If the aforementioned list does not contain enough for your business needs, you can add custom guest data using the following data extension:

custom guest data code

Consult the following guidelines when using the guest data extension:

  • A guest type can only have one data extension.
  • The name of the guest data extension must be ext.
  • The key of the guest data extension must be default.
  • The attribute name of the guest data extension must be alphanumeric [A-Z,a-z,0-9] as per the json rfc7159 specification.
  • The attribute name of the guest data extension must be written in camelCase.
  • The attribute name of the guest data extension must be unique within the entire guest type.
  • Make the attribute name meaningful.
  • If grouping is required, use common prefixes.
  • A guest data extension has a maximum of 100 attributes.

The Results

Parts one and two of this series have led us through the set up of the Sitecore CDP. We’ve pushed various events including “Page Views” and “Identity” and we’ve updated customer profile data. Now, let’s go through how to view the aggregated information and the value it can offer to marketers. 

Guests Data

guests data dashboard

In the Sitecore CDP dashboard, marketers can access “Guests” from the panel located under the Customer Data panel. They can then view live data for all guests including those that are anonymous (the ones that haven’t been identified yet). Clicking on a visitor will open that specific visitor’s profile page which then displays detailed information about each visit, the channel used to visit the site, first and last time visited, total amount spent, and much more.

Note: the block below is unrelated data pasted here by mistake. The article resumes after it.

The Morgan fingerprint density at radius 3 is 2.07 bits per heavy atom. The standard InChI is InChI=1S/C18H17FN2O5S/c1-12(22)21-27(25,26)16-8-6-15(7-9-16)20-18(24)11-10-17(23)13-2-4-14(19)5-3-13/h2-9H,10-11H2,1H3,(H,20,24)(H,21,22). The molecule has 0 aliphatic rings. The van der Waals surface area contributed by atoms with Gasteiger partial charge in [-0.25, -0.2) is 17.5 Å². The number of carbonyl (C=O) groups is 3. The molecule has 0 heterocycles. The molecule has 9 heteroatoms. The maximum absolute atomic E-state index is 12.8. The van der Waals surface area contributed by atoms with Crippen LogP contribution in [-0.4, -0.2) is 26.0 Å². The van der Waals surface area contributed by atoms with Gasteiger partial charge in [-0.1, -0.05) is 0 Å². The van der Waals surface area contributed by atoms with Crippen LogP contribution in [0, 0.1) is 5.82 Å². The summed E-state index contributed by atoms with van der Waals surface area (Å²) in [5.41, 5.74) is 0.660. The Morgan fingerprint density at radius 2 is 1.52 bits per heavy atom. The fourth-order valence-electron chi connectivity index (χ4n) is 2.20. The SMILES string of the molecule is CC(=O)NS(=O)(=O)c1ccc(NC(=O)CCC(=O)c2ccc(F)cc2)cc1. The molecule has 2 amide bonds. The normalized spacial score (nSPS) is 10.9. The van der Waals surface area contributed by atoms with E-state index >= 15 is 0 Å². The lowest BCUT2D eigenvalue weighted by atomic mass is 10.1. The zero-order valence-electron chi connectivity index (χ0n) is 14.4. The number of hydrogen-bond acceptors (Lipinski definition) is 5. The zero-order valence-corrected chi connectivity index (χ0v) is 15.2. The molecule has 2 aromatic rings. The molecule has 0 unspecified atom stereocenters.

dashboard with live data

Marketers can also check the interaction timeline for each visitor. They can filter by “Interactions Type” and “Date” as well as by “Order Details” and “Guest Information.”

interaction timeline



guest information



This article provided a brief summary on Sitecore CDP. It’s meant to be used as a quick guide to help developers jump start their CDP integration. If you’re not sure where to begin on your integration, let help you. Our dedicated team of Sitecore experts can guide you through the process – no matter which solution you’re looking to implement. is a Sitecore Platinum Implementation and Hosting Partner with platform expertise spanning over 10 years. For mid to large enterprise clients looking for a flexible, powerful content management solution, creates user-focused, digital experiences by integrating strategy, UX, and design that delivers transformative results. Contact us today to learn how is the perfect Sitecore partner.

Stayed tuned for another two-part series focused on the features of the Sitecore CDP such as experiences and experiments. The series will close out with a practical personalization example using Sitecore CDP. 

About Author

Naim Al
Naim holds a Bachelor Degree in Information Technology and an MBA in Finance. He started his career in programming in 2001 building desktop financial applications. In 2004 he shifted his focus to develop websites. In 2016 Naim joined as a Senior Sitecore Developer. In 2020 Naim won the 1st place in Sitecore Hackathon 2020 competition with American Eagle XTeam Winner, over 82 teams from more than 23 countries were participating. When he is not coding, he likes to spend time with his wife and two kids, watching TV, or relax in his backyard.